At any rate, a year after Cyrus the Great's defeat of the Median Astyages, Parthia became one of the first provinces to acknowledge Cyrus as their ruler, "and this allegiance secured Cyrus' eastern flanks and enabled him to conduct the first of his imperial campaigns – against Sardismarker." According to Greek sources, following the seizure of the Achaemenid throne by Darius I, the Parthians united with the Median king Phraortes to revolt against him. Hystaspes, the Achaemenid governor of the province (said to be father of Darius I), managed to suppress the revolt, which seems to have occurred around 522/521 BCE.

The first indigenous Iranian mention of Parthia is in the Behistun inscriptionmarker of Darius I, where Parthia is listed (in the typical Iranian clockwise order) among the governates in the vicinity of Drangiana. The inscription dates to circa 520 BCE. The center of the administration "may have been at [what would later be known as] Hecatompylusmarker". The Parthians also appear in Herodotus' list of peoples subject to the Achaemenids; the historiographer treats the Parthians, Chorasmians, Sogdians and Areioi as peoples of a single satrapy (the 16th), whose annual tribute to the king he states to be only 300 talents of silver. This "has rightly caused disquiet to modern scholars."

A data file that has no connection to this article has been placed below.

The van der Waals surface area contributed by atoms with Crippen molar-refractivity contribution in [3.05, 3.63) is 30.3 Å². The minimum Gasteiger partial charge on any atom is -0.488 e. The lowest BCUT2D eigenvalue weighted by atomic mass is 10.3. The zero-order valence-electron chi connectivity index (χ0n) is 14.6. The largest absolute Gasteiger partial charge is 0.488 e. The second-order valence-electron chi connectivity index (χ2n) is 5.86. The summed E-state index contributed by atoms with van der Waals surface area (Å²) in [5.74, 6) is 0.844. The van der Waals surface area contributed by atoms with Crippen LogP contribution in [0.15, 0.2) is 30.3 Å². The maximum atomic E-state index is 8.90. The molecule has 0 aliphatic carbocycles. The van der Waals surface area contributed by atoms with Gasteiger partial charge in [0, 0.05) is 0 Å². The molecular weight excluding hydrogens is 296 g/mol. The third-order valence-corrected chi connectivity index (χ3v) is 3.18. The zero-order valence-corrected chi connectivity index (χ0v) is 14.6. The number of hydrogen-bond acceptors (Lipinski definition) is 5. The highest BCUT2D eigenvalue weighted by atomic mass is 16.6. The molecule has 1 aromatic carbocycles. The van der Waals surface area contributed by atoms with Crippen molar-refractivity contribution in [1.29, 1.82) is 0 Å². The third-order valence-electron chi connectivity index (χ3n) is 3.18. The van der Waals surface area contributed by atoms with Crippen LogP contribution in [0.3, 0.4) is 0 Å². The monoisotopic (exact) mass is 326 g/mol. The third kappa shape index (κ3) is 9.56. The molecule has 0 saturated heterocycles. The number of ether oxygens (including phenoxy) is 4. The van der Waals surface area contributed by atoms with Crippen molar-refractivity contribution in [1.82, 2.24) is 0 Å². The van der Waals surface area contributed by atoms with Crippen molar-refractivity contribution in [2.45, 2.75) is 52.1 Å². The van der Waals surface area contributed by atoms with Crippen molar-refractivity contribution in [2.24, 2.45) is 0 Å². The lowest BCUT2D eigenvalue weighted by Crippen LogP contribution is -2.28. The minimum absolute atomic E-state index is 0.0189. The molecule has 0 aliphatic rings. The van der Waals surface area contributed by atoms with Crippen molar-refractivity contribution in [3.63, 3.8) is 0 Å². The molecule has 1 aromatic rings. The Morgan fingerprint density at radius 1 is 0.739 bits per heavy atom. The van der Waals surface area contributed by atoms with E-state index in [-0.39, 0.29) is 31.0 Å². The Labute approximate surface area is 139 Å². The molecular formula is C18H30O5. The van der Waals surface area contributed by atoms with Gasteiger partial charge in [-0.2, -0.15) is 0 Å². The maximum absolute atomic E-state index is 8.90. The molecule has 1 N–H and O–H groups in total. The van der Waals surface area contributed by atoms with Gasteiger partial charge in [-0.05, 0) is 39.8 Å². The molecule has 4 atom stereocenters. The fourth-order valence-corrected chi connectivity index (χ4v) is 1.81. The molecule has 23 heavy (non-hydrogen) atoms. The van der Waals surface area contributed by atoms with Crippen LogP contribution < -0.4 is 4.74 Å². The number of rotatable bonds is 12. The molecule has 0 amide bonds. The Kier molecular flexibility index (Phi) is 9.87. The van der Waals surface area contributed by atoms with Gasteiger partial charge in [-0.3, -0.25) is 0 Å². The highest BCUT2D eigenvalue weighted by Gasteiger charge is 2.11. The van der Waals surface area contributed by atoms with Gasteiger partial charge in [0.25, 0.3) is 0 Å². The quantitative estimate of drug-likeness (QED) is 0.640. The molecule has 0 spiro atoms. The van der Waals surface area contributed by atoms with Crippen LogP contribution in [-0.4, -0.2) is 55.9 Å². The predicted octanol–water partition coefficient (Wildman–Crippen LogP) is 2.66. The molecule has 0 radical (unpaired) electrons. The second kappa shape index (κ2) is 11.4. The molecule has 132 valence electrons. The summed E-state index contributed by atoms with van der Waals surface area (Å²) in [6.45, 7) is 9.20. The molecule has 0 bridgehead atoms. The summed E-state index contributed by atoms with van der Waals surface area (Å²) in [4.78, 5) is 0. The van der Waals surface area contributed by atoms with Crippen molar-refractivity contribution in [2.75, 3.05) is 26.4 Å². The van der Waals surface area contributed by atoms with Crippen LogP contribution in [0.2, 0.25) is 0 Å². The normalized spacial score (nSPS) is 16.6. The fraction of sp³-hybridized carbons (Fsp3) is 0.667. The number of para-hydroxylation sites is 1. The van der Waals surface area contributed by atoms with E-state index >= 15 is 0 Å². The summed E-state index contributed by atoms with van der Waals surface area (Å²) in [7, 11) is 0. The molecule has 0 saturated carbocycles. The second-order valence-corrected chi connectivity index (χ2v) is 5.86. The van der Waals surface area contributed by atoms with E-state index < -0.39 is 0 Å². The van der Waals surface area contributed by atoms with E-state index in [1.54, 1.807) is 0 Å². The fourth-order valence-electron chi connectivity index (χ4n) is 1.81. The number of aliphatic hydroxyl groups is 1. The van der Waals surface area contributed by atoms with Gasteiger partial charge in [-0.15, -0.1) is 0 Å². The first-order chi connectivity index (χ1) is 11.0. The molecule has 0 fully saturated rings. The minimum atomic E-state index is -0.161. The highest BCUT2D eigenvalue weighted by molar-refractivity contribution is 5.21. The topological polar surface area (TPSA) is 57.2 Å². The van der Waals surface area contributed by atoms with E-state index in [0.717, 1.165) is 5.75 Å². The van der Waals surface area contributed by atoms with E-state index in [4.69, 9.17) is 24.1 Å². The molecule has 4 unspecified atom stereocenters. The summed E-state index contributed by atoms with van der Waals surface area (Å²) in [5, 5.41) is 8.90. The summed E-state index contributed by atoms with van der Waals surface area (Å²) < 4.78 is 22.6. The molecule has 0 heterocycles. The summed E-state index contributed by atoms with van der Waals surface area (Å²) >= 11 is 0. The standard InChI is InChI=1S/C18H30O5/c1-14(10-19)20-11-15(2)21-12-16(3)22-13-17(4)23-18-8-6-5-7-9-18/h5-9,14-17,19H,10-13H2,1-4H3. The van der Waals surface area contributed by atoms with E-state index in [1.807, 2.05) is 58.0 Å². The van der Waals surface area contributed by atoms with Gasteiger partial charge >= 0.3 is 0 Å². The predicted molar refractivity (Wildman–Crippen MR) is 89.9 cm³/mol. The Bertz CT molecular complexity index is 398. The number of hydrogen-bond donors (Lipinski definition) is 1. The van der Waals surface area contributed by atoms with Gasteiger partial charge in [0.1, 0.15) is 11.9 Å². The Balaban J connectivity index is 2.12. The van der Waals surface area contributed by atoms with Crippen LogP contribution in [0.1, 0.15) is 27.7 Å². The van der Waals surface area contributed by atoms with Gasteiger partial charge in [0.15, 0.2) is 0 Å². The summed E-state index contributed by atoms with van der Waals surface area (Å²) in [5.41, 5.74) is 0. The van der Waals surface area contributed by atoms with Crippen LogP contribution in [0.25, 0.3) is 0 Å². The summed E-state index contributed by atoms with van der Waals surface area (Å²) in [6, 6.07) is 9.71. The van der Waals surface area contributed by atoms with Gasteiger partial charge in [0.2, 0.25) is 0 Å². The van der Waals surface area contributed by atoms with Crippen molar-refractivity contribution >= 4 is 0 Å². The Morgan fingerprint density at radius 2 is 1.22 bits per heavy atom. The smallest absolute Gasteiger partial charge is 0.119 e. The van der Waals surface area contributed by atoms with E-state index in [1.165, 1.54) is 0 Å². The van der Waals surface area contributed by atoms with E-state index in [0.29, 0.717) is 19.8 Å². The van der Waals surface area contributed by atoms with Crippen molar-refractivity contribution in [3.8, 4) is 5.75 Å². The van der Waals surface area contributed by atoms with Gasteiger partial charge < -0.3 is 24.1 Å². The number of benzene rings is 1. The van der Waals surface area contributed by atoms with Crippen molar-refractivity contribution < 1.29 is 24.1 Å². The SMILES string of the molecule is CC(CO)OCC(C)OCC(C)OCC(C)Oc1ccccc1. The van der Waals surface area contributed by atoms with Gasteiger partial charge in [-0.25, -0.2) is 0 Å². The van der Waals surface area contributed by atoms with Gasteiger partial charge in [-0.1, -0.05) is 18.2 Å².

At the Battle of Gaugamela in 331 BCE between the forces of Darius III and those of Alexander the Great, one such Parthian unit was commanded by Phrataphernes, who was at the time Achaemenid governor of Parthia. Following the defeat of Darius III, Phrataphernes surrendered his governate to Alexander when the Macedonian arrived there in the summer of 330 BCE. Phrataphernes was reappointed governor by Alexander.